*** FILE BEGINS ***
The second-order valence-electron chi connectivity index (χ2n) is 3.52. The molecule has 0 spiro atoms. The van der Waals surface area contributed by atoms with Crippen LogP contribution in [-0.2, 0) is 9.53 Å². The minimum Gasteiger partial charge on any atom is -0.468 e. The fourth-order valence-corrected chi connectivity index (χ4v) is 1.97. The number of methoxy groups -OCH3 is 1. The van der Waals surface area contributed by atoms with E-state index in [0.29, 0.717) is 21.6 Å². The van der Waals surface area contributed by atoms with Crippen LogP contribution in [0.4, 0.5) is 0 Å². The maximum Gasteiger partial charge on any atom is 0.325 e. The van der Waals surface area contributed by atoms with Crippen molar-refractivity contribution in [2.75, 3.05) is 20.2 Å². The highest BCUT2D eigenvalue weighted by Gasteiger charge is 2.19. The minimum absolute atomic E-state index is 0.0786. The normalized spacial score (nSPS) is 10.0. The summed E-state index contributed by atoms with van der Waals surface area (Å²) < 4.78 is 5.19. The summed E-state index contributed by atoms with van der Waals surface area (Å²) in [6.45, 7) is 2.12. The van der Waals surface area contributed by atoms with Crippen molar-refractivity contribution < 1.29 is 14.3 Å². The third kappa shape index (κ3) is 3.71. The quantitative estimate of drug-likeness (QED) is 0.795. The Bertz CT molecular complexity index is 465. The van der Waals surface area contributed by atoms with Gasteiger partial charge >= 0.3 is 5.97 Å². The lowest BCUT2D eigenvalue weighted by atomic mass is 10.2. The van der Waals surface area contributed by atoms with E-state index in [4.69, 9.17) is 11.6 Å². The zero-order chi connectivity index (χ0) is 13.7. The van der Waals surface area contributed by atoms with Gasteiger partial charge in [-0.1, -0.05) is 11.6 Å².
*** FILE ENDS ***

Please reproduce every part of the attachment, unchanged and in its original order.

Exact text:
The second-order valence-electron chi connectivity index (χ2n) is 3.52. The molecule has 0 spiro atoms. The van der Waals surface area contributed by atoms with Crippen LogP contribution in [-0.2, 0) is 9.53 Å². The minimum Gasteiger partial charge on any atom is -0.468 e. The fourth-order valence-corrected chi connectivity index (χ4v) is 1.97. The number of methoxy groups -OCH3 is 1. The van der Waals surface area contributed by atoms with E-state index in [0.29, 0.717) is 21.6 Å². The van der Waals surface area contributed by atoms with Crippen LogP contribution in [0.4, 0.5) is 0 Å². The maximum Gasteiger partial charge on any atom is 0.325 e. The van der Waals surface area contributed by atoms with Crippen molar-refractivity contribution in [2.75, 3.05) is 20.2 Å². The highest BCUT2D eigenvalue weighted by Gasteiger charge is 2.19. The minimum absolute atomic E-state index is 0.0786. The normalized spacial score (nSPS) is 10.0. The summed E-state index contributed by atoms with van der Waals surface area (Å²) < 4.78 is 5.19. The summed E-state index contributed by atoms with van der Waals surface area (Å²) in [6.45, 7) is 2.12. The van der Waals surface area contributed by atoms with Crippen molar-refractivity contribution < 1.29 is 14.3 Å². The third kappa shape index (κ3) is 3.71. The quantitative estimate of drug-likeness (QED) is 0.795. The Bertz CT molecular complexity index is 465. The van der Waals surface area contributed by atoms with Gasteiger partial charge >= 0.3 is 5.97 Å². The lowest BCUT2D eigenvalue weighted by atomic mass is 10.2. The van der Waals surface area contributed by atoms with E-state index in [4.69, 9.17) is 11.6 Å². The zero-order chi connectivity index (χ0) is 13.7. The van der Waals surface area contributed by atoms with Gasteiger partial charge in [-0.1, -0.05) is 11.6 Å².